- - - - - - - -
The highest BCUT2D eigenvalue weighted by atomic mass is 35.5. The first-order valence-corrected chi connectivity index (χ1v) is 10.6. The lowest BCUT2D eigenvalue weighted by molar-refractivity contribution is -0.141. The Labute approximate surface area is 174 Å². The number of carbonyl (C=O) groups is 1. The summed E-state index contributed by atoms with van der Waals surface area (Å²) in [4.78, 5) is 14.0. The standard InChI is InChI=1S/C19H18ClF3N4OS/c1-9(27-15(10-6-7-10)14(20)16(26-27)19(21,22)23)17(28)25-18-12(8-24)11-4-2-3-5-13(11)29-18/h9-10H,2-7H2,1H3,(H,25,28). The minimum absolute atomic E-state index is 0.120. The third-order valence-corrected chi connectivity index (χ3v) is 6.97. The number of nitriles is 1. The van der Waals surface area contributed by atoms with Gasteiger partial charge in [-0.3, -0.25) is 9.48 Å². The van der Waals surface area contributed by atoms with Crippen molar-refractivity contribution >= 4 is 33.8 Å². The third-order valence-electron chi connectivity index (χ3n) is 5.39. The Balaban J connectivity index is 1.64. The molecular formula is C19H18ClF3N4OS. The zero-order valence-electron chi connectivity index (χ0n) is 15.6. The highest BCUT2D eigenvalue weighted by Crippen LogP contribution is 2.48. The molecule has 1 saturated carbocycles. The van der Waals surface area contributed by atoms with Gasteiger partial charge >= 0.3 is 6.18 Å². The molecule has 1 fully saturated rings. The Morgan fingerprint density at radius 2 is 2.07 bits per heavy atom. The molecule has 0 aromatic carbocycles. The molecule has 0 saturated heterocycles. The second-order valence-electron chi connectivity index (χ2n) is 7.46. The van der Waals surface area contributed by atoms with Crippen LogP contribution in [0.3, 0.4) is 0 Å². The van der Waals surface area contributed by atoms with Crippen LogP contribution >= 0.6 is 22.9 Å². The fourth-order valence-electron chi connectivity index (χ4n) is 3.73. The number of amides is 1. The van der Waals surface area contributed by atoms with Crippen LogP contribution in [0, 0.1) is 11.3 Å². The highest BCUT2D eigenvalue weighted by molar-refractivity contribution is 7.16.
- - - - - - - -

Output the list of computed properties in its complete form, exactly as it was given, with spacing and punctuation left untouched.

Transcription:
The highest BCUT2D eigenvalue weighted by atomic mass is 35.5. The first-order valence-corrected chi connectivity index (χ1v) is 10.6. The lowest BCUT2D eigenvalue weighted by molar-refractivity contribution is -0.141. The Labute approximate surface area is 174 Å². The number of carbonyl (C=O) groups is 1. The summed E-state index contributed by atoms with van der Waals surface area (Å²) in [4.78, 5) is 14.0. The standard InChI is InChI=1S/C19H18ClF3N4OS/c1-9(27-15(10-6-7-10)14(20)16(26-27)19(21,22)23)17(28)25-18-12(8-24)11-4-2-3-5-13(11)29-18/h9-10H,2-7H2,1H3,(H,25,28). The minimum absolute atomic E-state index is 0.120. The third-order valence-corrected chi connectivity index (χ3v) is 6.97. The number of nitriles is 1. The van der Waals surface area contributed by atoms with Gasteiger partial charge in [-0.3, -0.25) is 9.48 Å². The van der Waals surface area contributed by atoms with Crippen molar-refractivity contribution >= 4 is 33.8 Å². The third-order valence-electron chi connectivity index (χ3n) is 5.39. The Balaban J connectivity index is 1.64. The molecular formula is C19H18ClF3N4OS. The zero-order valence-electron chi connectivity index (χ0n) is 15.6. The highest BCUT2D eigenvalue weighted by Crippen LogP contribution is 2.48. The molecule has 1 saturated carbocycles. The van der Waals surface area contributed by atoms with Gasteiger partial charge >= 0.3 is 6.18 Å². The molecule has 1 fully saturated rings. The Morgan fingerprint density at radius 2 is 2.07 bits per heavy atom. The molecule has 0 aromatic carbocycles. The molecule has 0 saturated heterocycles. The second-order valence-electron chi connectivity index (χ2n) is 7.46. The van der Waals surface area contributed by atoms with Crippen LogP contribution in [0.3, 0.4) is 0 Å². The van der Waals surface area contributed by atoms with Crippen LogP contribution >= 0.6 is 22.9 Å². The fourth-order valence-electron chi connectivity index (χ4n) is 3.73. The number of amides is 1. The van der Waals surface area contributed by atoms with Crippen LogP contribution in [0, 0.1) is 11.3 Å². The highest BCUT2D eigenvalue weighted by molar-refractivity contribution is 7.16.